I talk to them about where they will go and whether they have thought about outpatient treatment. “I don’t know what to do. . . what is outpatient treatment?” And once again I poll the group. “Has anyone been to outpatient treatment?” Usually there are a few different viewpoints about being at the hospital part-time. Many patients have been to the hospital before, and know some but not all of what they need to know to feel better.

I like to ask patients where they see themselves in their treatment, and the answers are always enlightening. “I’m not taking the right kind of medicine. . . the doctor has to get it right . . . I’m still not sleeping. . . I don’t have a place to stay. . . I still feel suicidal, and every day I wish I could die. . . I’m in so much pain.” “Tell me more about that” I say. They respond, “I can’t see anything about myself that is worthwhile. . . I’m angry, no one likes me.” Taking a risk, I look around the group for their input. (They never let me down.) Ted says, “Are you kidding…you are the smartest man I know. You are also the funniest.” Mel, the suicidal man, starts to smile and looks like he just won an academy award. “Am I really that funny?” and all participants laugh with the patient.

The group always ends on a positive note. I tell them how important I feel their treatment is to me and that they are encouraged to look at their care plan in their chart and critique it. I also tell them how important each of them is. And I tell them that if they have questions, they can stop me and ask.

You might ask why I would want to write this article for other staff working with psychiatric patients. In this age of computer assessments and computer relationships, old school communication is missing …TALKING AND LISTENING TO THE PATIENTS and hearing positive feedback engenders a more productive stay. As their group leader, I provide a safe environment for group members to seek me out and speak more openly about their concerns. . I also understand and feel greater compassion for patients who participate in this process.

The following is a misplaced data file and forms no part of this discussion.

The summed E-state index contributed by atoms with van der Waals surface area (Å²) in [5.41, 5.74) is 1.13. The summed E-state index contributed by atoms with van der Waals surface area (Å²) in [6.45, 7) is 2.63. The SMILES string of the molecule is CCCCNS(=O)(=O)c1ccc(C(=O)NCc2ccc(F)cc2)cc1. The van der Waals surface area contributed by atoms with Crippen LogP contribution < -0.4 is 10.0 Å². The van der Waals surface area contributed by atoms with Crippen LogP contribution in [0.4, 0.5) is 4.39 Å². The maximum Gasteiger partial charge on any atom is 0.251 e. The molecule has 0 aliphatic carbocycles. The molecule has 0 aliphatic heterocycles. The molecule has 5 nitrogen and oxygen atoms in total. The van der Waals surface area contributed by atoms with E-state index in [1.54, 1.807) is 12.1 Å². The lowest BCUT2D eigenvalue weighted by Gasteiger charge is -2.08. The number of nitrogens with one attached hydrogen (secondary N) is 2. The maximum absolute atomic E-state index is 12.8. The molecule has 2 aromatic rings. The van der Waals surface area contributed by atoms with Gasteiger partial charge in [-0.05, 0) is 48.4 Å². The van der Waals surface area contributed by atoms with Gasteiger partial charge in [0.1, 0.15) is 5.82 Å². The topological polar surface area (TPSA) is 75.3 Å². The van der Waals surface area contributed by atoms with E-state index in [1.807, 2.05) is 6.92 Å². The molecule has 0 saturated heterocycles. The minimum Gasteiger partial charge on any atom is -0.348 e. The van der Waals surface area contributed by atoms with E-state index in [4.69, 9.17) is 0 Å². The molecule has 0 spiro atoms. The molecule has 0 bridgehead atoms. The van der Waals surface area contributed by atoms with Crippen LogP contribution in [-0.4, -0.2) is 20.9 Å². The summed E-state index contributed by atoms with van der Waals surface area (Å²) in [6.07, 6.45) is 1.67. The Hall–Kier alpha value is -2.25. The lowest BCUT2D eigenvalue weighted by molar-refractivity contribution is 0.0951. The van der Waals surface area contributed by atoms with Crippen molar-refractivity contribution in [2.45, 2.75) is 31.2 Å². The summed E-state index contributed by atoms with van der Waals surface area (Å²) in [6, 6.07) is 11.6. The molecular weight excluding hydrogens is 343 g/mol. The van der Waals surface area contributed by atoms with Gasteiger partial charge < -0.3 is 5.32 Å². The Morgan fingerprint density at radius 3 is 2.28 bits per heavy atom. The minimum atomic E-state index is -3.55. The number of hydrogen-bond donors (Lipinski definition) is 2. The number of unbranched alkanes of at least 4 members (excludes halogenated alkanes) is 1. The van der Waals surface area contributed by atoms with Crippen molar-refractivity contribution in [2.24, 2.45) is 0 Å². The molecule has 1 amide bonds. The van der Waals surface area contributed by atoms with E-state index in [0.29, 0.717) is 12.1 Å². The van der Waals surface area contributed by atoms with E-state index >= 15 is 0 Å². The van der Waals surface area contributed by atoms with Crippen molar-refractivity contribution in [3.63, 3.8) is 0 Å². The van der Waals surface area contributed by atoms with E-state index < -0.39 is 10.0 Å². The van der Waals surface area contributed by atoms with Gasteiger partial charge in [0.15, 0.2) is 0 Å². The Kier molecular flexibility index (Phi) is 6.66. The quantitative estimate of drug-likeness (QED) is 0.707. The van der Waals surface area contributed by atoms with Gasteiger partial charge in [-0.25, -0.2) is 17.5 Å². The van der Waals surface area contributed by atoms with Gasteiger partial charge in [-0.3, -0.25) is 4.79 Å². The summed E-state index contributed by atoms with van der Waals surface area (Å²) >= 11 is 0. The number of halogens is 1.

I see the group helping to empower and support the healthy part of the patient who can then step forward and interact with his doctor during the their 1:1 therapy. After each group, patients concerns are jotted down in the “group notes” section of the chart. Occasionally, critical information such as suicidal ideation or side effects from medication are communicated directly to the physician.

I am also experimenting with a variety of teaching videos in which staff provides content to stimulate discussion. The effect of anger and coping skills on treatment are discussed. Patients are provided alternatives to anger and how to improve their ability to respond to stress. This information may be used as a springboard for further discussion topics related to how they are improving in the hospital setting. Pts not only see brief segments by their physician, but also nurses, activity therapists, social workers, security guards, and psychiatric technicians. All contributions describe concern for patients, and support for their welfare.

Treatment planning groups are thus one way of expediting the treatment process with ever shorter hospital stays. These groups help staff connect with the patients and invigorate 1:1 patient-physician interaction by focusing the patients on their greatest concerns and needs. These groups also assist the patients in navigating the hospital system in a supportive and humane environment.